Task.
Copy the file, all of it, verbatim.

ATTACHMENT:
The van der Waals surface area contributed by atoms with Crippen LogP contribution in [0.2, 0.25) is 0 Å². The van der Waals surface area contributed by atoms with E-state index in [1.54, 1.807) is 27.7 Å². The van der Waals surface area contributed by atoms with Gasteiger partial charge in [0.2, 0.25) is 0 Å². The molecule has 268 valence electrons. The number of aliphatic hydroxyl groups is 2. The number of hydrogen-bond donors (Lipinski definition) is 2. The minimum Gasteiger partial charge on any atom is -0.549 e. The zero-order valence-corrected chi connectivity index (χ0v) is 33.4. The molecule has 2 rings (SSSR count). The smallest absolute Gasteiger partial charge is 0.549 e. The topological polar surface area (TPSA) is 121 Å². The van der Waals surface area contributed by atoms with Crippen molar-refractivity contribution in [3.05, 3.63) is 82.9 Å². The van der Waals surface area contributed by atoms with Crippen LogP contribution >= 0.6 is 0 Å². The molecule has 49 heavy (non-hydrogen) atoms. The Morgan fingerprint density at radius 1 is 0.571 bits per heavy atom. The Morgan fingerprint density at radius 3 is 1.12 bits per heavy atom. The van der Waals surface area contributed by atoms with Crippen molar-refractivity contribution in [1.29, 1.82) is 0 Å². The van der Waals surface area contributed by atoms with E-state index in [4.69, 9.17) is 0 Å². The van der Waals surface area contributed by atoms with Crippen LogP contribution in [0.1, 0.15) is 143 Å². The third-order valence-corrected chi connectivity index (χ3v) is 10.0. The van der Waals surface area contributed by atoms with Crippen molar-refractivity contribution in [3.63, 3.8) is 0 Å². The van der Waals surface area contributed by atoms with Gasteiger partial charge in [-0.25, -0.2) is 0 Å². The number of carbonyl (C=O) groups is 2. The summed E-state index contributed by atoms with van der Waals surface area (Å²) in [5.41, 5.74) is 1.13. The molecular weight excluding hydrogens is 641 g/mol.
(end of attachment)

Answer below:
The van der Waals surface area contributed by atoms with Crippen LogP contribution in [0.2, 0.25) is 0 Å². The van der Waals surface area contributed by atoms with E-state index in [1.54, 1.807) is 27.7 Å². The van der Waals surface area contributed by atoms with Gasteiger partial charge in [0.2, 0.25) is 0 Å². The molecule has 268 valence electrons. The number of aliphatic hydroxyl groups is 2. The number of hydrogen-bond donors (Lipinski definition) is 2. The minimum Gasteiger partial charge on any atom is -0.549 e. The zero-order valence-corrected chi connectivity index (χ0v) is 33.4. The molecule has 2 rings (SSSR count). The smallest absolute Gasteiger partial charge is 0.549 e. The topological polar surface area (TPSA) is 121 Å². The van der Waals surface area contributed by atoms with Crippen molar-refractivity contribution in [3.05, 3.63) is 82.9 Å². The van der Waals surface area contributed by atoms with Crippen LogP contribution >= 0.6 is 0 Å². The molecule has 49 heavy (non-hydrogen) atoms. The Morgan fingerprint density at radius 1 is 0.571 bits per heavy atom. The Morgan fingerprint density at radius 3 is 1.12 bits per heavy atom. The van der Waals surface area contributed by atoms with Crippen molar-refractivity contribution in [1.29, 1.82) is 0 Å². The van der Waals surface area contributed by atoms with E-state index in [4.69, 9.17) is 0 Å². The van der Waals surface area contributed by atoms with Crippen LogP contribution in [0.1, 0.15) is 143 Å². The third-order valence-corrected chi connectivity index (χ3v) is 10.0. The van der Waals surface area contributed by atoms with Crippen molar-refractivity contribution in [3.63, 3.8) is 0 Å². The van der Waals surface area contributed by atoms with Gasteiger partial charge in [-0.25, -0.2) is 0 Å². The number of carbonyl (C=O) groups is 2. The summed E-state index contributed by atoms with van der Waals surface area (Å²) in [5.41, 5.74) is 1.13. The molecular weight excluding hydrogens is 641 g/mol.